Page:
By DebbieH 10 Jul 2019 7 min read

What does a no deal Brexit mean for aviation employment opportunities?


As the likelihood of a no deal Brexit increases we take a look at the possible impact on employment opportunities within the aviation industry.


What does no deal Brexit mean?

No deal basically means the United Kingdom would leave the European Union without any sort of agreement in place. The UK would instantly leave the single market and the customs union which are in place to simplify trading between EU members I.E. no checks or additional taxes/ tariffs.

In addition, the UK would exit the European Court of Justice, Europol and other institutions and also cease to be a member of numerous EU governing bodies which control standards and pricing.

Contributions to the EU Budget would also end which currently total £9bn a year.


What impact will this have on the aviation sector?

The UK Civil Aviation Authority (CAA) has confirmed it wishes to remain a member of the European Union Aviation Safety Agency (EASA) , however, this would be put in doubt if the UK exits the EU without a deal. The UK authority claims it is planning for every possible scenario but an independent national regulator is not considered viable at present.

Regardless of the Brexit outcome, the CAA has confirmed its intention to continue to adhere to EASA regulations; Switzerland currently operates within a similar agreement, known as Third Country Membership.

As part of this deal, Switzerland does not possess voting rights but as EASA operates using a consensus based system, the impact of not having a vote is minimal.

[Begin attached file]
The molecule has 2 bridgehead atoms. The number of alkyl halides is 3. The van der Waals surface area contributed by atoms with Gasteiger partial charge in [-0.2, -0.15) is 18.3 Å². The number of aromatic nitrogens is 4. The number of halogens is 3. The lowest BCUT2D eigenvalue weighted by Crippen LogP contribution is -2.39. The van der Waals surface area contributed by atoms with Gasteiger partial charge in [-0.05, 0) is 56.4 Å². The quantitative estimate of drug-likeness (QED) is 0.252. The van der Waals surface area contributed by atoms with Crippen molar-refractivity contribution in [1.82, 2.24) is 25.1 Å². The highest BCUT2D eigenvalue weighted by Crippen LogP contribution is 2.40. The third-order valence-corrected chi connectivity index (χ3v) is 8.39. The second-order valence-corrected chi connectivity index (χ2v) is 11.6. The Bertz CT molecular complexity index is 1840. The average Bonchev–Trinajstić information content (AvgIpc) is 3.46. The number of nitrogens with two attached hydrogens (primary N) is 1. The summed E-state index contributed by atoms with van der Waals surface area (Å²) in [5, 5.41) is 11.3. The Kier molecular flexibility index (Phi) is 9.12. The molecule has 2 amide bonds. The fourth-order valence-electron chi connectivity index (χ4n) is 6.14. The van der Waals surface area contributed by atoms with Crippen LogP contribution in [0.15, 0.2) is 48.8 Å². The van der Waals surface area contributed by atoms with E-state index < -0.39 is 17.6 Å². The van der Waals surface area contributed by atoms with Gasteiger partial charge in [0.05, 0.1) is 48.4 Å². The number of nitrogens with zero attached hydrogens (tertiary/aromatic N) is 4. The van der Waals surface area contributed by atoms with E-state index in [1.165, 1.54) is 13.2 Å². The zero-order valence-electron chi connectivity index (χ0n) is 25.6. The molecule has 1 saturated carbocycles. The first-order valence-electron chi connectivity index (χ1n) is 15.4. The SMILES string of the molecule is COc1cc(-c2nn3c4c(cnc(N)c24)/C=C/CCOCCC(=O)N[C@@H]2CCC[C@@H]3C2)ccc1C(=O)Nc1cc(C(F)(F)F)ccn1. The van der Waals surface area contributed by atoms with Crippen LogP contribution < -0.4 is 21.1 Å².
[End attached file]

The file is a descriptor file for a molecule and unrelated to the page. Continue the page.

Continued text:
In addition to this, the UK would also need to acquire an Air Transport Agreement to secure access to EU member state airspace.


How will this affect employment within the industry?

If no deal has been secured when the UK exits the EU on the 31st October 2019, action may need to be taken by personnel employed within the aviation industry, such as ensuring appropriate safety certificates are obtained. This applies to aircrafts which are registered to any EASA member states and any action taken would be specific to the individual or role.

These roles are likely to include; commercial & private pilots, cabin crew, aircraft maintenance engineers, air traffic controllers and training providers/ examiners.

Experts in the industry are urging people employed within the aviation industry to act now in order to avoid any potential implications. Should the UK leave the EASA system, then personnel (in particular pilots) would need to convert to a new approved license. This would involve re-sitting exams which can take up to two years at a significant cost.

If you are currently employed within the aviation sector then it is advised to speak to your employer and review your current options in preparation for a no deal Brexit.